Officers from City of Wolverhampton Council’s Trading Standards team targeted a number of businesses across the city where the tobacco products were believed to be on sale.
Specially trained detection dogs were used to sniff out the illegal tobacco and the operation found more than 30,000 counterfeit and/or non-UK duty paid cigarettes.
The majority of the haul was from just one premises and was found in a hidden compartment in a rear storeroom. In another premises, cigarettes were found hidden behind a bathroom mirror and in a car.
Other items seized from businesses included a kilo of banned oral tobacco, 3 bottles of suspected stolen whisky, several kilos of incorrectly labelled shisha tobacco and counterfeit hand rolling tobacco.
In addition, more than 200 illegal oversized vapes were discovered. If genuine, the retail value of the vapes would be in the region of £23,000. Officers also found an individual serving behind a counter who did not have permission to work in the UK.
The raids were carried out under Operation CeCe, which is a National Trading Standards initiative in partnership with HMRC to tackle illegal tobacco.
Trading Standards officers were joined by officers from West Midlands Police, immigration officials and tobacco detection dogs from B.W.Y Canine.
Action is set to be taken against the owners of premises where the material was seized while further investigations will be carried out to identify their suppliers.
Councillor Steve Evans, cabinet member for city environment and climate change at City of Wolverhampton Council, said: “This operation uncovered quite the haul of illicit cigarettes, tobacco and vapes, all of which carry risks to the public.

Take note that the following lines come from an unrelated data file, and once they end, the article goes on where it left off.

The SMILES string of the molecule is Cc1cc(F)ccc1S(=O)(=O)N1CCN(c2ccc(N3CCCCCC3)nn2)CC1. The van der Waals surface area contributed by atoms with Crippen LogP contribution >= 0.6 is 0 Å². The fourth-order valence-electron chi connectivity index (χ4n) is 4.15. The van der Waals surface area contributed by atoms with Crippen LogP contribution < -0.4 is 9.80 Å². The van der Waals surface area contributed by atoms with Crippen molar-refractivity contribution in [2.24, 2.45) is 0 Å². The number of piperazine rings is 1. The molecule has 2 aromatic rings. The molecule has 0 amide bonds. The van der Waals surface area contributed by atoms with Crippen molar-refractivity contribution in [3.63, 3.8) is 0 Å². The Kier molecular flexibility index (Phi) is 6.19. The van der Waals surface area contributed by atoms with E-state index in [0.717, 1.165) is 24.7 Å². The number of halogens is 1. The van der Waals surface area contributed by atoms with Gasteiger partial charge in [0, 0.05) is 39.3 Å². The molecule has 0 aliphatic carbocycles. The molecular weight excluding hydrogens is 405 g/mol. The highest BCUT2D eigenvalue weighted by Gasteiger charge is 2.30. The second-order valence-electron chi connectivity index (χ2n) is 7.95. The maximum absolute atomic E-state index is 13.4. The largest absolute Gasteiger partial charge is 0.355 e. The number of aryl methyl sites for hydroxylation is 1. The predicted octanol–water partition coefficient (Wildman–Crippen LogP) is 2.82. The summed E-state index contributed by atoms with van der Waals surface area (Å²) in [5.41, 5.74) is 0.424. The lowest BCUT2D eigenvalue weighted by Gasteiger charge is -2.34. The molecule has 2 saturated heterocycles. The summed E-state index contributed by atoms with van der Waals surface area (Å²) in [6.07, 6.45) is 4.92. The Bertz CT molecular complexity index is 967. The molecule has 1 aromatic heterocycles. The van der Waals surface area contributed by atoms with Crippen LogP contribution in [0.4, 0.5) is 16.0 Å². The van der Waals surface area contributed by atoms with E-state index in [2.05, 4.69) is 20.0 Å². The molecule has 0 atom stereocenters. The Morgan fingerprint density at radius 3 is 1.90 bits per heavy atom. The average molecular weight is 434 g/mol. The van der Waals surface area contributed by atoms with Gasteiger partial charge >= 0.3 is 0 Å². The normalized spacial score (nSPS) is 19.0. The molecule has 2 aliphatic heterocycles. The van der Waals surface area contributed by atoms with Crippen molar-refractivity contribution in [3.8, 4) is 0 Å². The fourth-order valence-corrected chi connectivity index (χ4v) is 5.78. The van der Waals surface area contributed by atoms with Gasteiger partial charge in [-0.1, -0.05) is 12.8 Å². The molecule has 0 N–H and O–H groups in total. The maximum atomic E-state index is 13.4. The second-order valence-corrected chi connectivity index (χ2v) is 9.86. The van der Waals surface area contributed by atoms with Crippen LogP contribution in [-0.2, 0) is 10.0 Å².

“There is far more nicotine in counterfeit cigarettes than in legitimate ones and fake products have been found to contain high levels of lead and arsenic.
“Our Trading Standards officers work hard with their partners to help protect the public from dangerous products, as well as to protect our legitimate businesses.”
Wendy Martin, Director of National Trading Standards, said: “The trade in illegal tobacco harms local communities and affects honest businesses operating within the law.
“The National Trading Standards initiative in partnership with HRMC is playing a significant role in disrupting this illicit trade and is helping to take illegal tobacco products off the streets.”
Once investigations have been completed, the illicit cigarettes and tobacco will be handed over to a recycling scheme to be dealt with in an environmentally-friendly way.
Officers from our Trading Standards team have issued some warning signs to look out for when buying cigarettes or tobacco.
The tell-tale signs of illegal tobacco include unusual taste, cheap price, unusual packaging, spelling mistakes or incorrect logos. They may also have health warnings that may not be printed in English, might not display a picture, might not be printed on a white background and may have different sized lettering to usual.